The Collections of Hobart and William Smith Colleges include environmental art such as
Alan Sonfist (1946-)
View of Manhattan; Time Landscapes, 1980
Lithograph, photo-collage and hand coloring, 72 x 72 cm.
Gift of Mr. and Mrs. William E. Welsh, Jr. P’84
Alan Sonfist is a New York City based United States artist most often associated with the Land or Earth Art movement. He is best known for his “Time Landscape” found on the corner of West Houston Street and LaGuardia Place in New York City’s Greenwich Village. Proposed in 1965, “Time Landscape” was not realized until 1978 under Mayor Ed Koch. It was eventually landmarked by the city. It has often been cited as the first urban earthwork of its kind. More recently, Sonfist has continued to create artworks within the natural landscape, inaugurating a one acre (4,000 m²) landscape project titled “The Lost Falcon of Westphalia” on Prince Richard’s estate outside Cologne, Germany in 2005. Considered a pioneer of public, green art that celebrates our links to the land, to permaculture, Alan Sonfist is an artist who has sought to bridge the great gap between humanity and nature by making us aware of the ancient, historic and contemporary nature, geology, landforms and living species that are part of “living history”. With a reawakening of public awareness of environmental issues and of a need to regenerate our living planet Sonfist brings a much needed awareness of nature’s parallel and often unrecorded history and present in contemporary life and art. As early as 1965 Sonfist advocated the building of monuments dedicated to the history of unpolluted air, and suggested the migration of animals should be reported as public events. Alan Sonfist, Alan Sonfist, “Time Landscape of New York City”, outdoor installation, 1965- present. In an essay published in 1968 titled Natural Phenomena as Public Monuments, Sonfist emancipated public art from focussing exclusively on human history stating: “As in war monuments that record the life and death of soldiers, the life and death of natural phenomena such as rivers, springs, and natural outcroppings need to be remembered. Public art can be a reminder that the city was once a forest or a marsh.” Alan Sonfist continues to advocate, in his urban and rural artworks, projects that heighten our awareness of the historical geology or terrain of a place, earth cores become a symbol of the deeper history or geology of the land. His art emphasizes the layered and complex intertwining of human and natural history. He has bequeathed his body as an artwork to the Museum of Modern Art. Its decay is seen as an ongoing part of the natural life cycle process.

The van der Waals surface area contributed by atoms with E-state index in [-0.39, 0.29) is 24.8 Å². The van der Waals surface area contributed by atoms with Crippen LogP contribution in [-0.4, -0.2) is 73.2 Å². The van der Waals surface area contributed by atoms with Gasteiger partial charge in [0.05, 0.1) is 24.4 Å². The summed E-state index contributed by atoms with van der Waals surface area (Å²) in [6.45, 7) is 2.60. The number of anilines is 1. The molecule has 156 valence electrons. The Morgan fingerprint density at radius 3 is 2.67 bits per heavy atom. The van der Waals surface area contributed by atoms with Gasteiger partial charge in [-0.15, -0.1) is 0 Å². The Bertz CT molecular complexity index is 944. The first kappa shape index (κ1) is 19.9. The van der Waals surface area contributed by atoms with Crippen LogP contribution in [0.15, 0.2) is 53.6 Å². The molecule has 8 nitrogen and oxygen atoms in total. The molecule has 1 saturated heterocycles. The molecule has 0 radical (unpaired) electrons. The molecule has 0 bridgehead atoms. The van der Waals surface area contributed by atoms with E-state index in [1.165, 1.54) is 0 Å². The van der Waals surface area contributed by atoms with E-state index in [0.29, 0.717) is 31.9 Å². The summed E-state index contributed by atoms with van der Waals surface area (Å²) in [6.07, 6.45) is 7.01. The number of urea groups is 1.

Time Landscape (1965-1978-Present) is an artwork by the American artist Alan Sonfist (1946- ). It consists of plants that were native to this area in pre-colonial times. These planted were replanted here until 1978, on a rectangular plot of 25′ x 40′ situated in lower Manhattan at the northeast corner of La Guardia Place and West Houston Street.